The Quincy Dredges

164/365 - Dredge

164/365 – Dredge, photo by dcclark (catching up again!).

Brenden Balliod’s Great Lakes Shipwreck Research (a fantastic resource for divers & historians) has this to say about the Quincy Dredges #1 & #2:

For almost 100 years, the copper mines of the Keweenaw extracted copper from mined rock with the use of stamp mills. The mined rock was smashed by large stamp heads and the brittle non metallic rock broke off leaving the metallic copper. The broken poor rock was ground into “stamp sand” and simply dumped into the lake. Subsequently, large fields of stamp sand now line the Keweenaw Waterway and Lake Superior. Portions of Torch Lake by Lake Linden and Hubbell were almost completely filled in. After WWII it was found that the stamp sand still contained a great deal of copper which could be extracted at a profit by regrinding it. Because of this, in 1947 the Calumet and Hecla Mining Company built a suction dredge capable of vacuuming stamp sand off the lake bottom to a depth of 110 ft. The dredge was operated by the Quincy Mining Co. and was a common sight on Torch Lake throughout the summer months, where it could be seen “mining” the discarded tailings from Torch Lake.

The dredge was usually laid up during the winter months by anchoring it out in the lake, and it carried onboard pumps to combat the slow leakage of water through its hull. Apparently, at 9:00 AM on Sunday January 15, 1956, the pumps stopped working, and before they could be restarted, the dredge plunged to the bottom, leaving only her roof exposed. Raising the dredge was thought to be uneconomical and only limited salvage was conducted. Gradually, the dredge settled into the lake bottom leaving only the peak of her roof above water.

Today, the Quincy Dredge #1 is barely visible above the surface and can be seen from Hwy. M26 by Hubbell. Her sister dredge, the Quincy Dredge #2 lies near her, up on the beach at Mason. The Dredge #1 is a truly creepy dive and offers low visibility, especially near the lake bottom. Her steel superstructure is all that remains, and it rises over 40 ft. off the lake bottom. A good deal of machinery has been left at the site, but low visibility and general creepiness hampers most exploration. Divers who want to explore the Dredge should do so in early Spring or late Fall with a good dive light. Ice diving the Dredge in the Winter may also be a good option for divers with ice diving experience.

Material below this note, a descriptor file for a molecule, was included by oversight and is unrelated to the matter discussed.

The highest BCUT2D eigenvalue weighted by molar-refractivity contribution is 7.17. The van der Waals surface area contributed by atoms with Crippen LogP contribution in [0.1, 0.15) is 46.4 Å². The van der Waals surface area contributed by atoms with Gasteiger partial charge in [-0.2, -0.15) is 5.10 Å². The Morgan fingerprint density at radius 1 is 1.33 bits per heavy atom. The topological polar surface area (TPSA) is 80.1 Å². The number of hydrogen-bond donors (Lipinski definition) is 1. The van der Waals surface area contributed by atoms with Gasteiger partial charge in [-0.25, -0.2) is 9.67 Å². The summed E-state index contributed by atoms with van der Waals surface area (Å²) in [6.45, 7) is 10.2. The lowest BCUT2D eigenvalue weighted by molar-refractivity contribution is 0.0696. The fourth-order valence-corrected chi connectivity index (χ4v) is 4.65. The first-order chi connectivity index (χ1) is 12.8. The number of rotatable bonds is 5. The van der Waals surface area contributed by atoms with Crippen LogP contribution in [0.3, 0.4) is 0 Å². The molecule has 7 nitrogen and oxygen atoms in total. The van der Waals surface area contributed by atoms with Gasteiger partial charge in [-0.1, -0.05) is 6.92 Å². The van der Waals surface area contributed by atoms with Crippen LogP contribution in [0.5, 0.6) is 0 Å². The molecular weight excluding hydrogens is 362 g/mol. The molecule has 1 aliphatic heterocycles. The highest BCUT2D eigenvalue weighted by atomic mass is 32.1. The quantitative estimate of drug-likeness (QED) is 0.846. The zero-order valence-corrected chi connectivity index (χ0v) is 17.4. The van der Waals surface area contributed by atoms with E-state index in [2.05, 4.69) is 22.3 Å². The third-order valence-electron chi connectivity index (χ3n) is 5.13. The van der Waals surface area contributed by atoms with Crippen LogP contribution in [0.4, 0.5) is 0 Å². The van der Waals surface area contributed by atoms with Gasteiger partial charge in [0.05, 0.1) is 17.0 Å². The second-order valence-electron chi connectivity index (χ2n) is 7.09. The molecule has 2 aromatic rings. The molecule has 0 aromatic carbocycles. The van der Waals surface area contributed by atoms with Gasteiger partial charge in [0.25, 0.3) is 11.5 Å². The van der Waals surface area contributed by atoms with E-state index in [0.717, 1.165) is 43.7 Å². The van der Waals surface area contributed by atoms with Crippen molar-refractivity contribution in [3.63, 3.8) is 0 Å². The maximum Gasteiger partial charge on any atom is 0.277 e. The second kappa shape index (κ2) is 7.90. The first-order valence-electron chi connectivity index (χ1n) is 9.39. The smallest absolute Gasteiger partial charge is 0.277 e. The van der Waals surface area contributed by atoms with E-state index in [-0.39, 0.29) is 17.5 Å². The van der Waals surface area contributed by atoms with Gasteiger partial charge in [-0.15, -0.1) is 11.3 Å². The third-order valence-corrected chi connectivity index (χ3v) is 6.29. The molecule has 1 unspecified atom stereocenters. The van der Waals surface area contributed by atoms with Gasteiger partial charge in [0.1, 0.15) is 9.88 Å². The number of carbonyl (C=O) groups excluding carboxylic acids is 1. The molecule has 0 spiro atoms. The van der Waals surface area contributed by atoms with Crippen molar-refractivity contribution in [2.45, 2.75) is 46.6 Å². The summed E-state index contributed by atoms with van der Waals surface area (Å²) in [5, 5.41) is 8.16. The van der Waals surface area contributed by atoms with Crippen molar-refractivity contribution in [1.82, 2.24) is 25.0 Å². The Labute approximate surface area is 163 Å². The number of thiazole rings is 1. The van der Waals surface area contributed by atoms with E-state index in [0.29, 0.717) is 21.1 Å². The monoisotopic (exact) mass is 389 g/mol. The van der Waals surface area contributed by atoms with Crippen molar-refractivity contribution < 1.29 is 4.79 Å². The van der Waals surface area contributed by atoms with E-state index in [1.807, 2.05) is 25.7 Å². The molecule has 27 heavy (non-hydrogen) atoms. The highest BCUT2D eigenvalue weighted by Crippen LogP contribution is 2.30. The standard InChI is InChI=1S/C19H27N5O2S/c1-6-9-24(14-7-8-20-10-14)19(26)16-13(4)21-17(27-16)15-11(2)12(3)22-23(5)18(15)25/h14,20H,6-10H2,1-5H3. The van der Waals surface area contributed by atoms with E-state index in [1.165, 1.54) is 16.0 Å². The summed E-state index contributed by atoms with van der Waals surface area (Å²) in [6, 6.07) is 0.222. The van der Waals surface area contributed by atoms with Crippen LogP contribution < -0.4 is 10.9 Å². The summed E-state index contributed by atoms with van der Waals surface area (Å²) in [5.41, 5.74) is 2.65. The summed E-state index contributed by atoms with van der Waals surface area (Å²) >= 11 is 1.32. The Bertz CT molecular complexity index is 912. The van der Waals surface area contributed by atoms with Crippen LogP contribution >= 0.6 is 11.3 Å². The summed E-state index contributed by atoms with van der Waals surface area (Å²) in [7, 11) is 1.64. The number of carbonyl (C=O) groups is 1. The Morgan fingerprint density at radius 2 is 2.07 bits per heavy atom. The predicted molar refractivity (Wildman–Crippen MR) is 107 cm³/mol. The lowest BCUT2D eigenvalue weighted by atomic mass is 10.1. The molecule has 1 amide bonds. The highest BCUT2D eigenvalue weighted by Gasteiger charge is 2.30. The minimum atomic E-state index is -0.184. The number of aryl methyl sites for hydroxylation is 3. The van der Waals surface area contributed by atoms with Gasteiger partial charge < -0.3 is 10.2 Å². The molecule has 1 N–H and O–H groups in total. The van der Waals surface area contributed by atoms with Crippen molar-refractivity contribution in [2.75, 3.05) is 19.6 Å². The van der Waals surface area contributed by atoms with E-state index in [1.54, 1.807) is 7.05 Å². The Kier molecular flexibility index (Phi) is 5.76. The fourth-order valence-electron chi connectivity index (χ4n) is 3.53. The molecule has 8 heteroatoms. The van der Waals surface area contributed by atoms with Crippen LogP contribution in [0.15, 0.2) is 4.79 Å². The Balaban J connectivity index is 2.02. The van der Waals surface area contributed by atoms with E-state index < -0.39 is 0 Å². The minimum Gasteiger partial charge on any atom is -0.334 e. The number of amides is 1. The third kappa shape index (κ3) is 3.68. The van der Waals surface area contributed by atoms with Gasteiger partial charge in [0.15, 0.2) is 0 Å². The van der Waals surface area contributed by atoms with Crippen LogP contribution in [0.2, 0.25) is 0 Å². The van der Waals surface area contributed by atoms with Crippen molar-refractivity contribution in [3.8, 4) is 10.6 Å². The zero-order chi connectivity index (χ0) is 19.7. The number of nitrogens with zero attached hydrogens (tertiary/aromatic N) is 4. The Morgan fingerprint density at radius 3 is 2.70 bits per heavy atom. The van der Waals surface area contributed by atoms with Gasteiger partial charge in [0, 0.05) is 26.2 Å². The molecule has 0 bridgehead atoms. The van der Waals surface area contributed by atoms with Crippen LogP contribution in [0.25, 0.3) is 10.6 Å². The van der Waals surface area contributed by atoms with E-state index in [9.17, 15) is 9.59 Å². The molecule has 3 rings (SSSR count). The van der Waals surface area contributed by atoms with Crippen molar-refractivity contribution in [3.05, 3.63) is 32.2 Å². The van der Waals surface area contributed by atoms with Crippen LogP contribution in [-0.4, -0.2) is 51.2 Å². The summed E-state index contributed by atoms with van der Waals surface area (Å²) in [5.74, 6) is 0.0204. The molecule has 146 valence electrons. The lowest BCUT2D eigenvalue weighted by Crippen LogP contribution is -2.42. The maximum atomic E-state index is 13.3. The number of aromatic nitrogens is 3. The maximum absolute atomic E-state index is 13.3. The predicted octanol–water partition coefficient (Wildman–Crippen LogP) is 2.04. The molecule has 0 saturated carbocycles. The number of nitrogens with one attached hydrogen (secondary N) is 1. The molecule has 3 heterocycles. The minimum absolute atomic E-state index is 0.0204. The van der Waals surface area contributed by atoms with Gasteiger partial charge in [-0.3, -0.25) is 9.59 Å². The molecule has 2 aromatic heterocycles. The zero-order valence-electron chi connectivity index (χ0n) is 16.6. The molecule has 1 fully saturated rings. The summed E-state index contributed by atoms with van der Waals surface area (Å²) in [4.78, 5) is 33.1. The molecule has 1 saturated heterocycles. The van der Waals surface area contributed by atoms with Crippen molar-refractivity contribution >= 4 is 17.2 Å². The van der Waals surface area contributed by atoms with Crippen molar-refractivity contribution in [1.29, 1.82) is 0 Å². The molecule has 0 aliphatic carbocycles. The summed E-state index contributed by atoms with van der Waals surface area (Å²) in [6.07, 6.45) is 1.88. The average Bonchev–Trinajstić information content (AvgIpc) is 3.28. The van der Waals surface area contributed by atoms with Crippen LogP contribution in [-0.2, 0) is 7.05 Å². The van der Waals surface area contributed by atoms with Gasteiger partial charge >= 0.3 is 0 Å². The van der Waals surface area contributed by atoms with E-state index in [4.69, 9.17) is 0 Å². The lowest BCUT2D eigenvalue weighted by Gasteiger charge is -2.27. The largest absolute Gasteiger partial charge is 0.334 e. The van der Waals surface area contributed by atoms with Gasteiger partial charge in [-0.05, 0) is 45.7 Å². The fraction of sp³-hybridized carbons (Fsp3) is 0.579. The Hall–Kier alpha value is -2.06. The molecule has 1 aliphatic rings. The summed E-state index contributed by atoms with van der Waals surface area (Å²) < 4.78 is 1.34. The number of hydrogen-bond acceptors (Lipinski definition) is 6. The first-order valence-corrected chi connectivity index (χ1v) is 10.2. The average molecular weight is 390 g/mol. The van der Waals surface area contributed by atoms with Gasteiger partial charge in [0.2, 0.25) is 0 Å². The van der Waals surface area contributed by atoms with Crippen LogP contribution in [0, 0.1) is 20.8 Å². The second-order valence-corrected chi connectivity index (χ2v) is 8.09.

Click through to see old photos & maps. There’s a lot more shipwrecks and other diving opportunities in the Keweenaw Underwater Preserve. About the photo, David adds:

This photo has a fun story behind it. The dredge is beached at the shore of Torch Lake, not too far from the highway. I parked near it and walked in, where I met two kayakers who had just come to shore after looking around the water side of the dredge. We chatted, and not five minutes after I’d met them, they offered to let me take a kayak out and see it for myself! — Which I did, of course. I love the UP!

Check it out bigger and in his slideshow.

5 thoughts on “The Quincy Dredges

  1. Thanks for the post!

    For the record, this is the #2 dredge. I’d love to check out the #1 some time, but the description gives some good reasons why that’s hard to do…

    Like

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